The Y-chromosome is amazingly stable, changing very little from father to son through the generations. Which means that a direct male descendent of Scipio’s son Duglass, presumably still bearing the Kennedy name, would not have one of the expected “Scottish” Y-chromosome types, but one found most frequently in West Africa. In my case, it’s not that easy. Scipio’s first daughter, Elizabeth, had a son who had a daughter who would marry into my paternal line five generations back from me. No clean-cut Y-DNA, but a rollercoaster ride going back over a total of eight generations, twisting to and fro between males and females. I had to test for one single African ancestor among tens of thousands of Scottish, English, Irish, Welsh and French. The normal limit for identifying such detail is seven generations, I was told. I scraped the inside of my cheek with a swab stick, sent it off to be tested, and waited.
In September 1745, the same month as Margaret Gray and Scipio Kennedy were having their last child Grace, the Jacobite army under Charles Edward Stewart entered Edinburgh. Simultaneously the British government was ordering the upholding of penal laws against Catholics, the already established sectarianism bolstered by the very real threat of the Stewart cause. This was a society at war with itself, unsure of who to trust, afraid of voicing opinions. Scotland then, as now, had its issues. It is an irony that the Presbyterian parishioners of Kirkoswald, where Scipio’s family went to church, would have had far less trouble accepting into their community a baptised African ex-slave than an Irish Roman Catholic a short boat ride away from their very own shores.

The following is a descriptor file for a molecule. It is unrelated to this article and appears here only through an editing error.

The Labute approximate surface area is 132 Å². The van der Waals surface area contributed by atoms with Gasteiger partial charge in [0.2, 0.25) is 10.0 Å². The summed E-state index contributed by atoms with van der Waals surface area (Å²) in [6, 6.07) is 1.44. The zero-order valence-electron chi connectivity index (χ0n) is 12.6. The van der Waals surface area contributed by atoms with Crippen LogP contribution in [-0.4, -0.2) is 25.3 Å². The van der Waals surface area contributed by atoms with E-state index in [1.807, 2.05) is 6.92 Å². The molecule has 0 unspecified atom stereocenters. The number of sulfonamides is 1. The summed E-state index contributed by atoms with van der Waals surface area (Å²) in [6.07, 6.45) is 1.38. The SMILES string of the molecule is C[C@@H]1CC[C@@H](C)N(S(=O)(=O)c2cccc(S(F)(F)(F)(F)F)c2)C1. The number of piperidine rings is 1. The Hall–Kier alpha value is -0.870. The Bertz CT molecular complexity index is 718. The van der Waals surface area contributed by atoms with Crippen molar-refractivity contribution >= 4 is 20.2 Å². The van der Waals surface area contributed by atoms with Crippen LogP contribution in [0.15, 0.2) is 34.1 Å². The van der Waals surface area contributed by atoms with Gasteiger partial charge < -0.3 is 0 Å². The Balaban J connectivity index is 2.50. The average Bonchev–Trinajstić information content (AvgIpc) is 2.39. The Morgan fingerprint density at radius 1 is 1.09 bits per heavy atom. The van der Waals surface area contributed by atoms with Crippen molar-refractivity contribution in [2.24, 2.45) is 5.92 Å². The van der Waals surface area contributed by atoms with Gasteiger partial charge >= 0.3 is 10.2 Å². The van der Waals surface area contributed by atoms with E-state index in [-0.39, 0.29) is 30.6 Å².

In Kirkoswald churchyard lies a gravestone. It was erected by Duglass Kennedy in memory of his father Scipio, who had died on 24 June, 1774, aged 80. The number of his living descendents will never be known for sure. My own DNA test came back inconclusive. After so many generations diluting chromosomes, this was no surprise.
I have my line traced to Scipio’s daughter, and Kirkoswald churchyard has his and her gravestones to mark the triumph of one small, bleak Scottish community in welcoming, freeing and integrating a lost wee boy from Guinea. A survivor of unthinkable trauma. A memorial and a reminder. «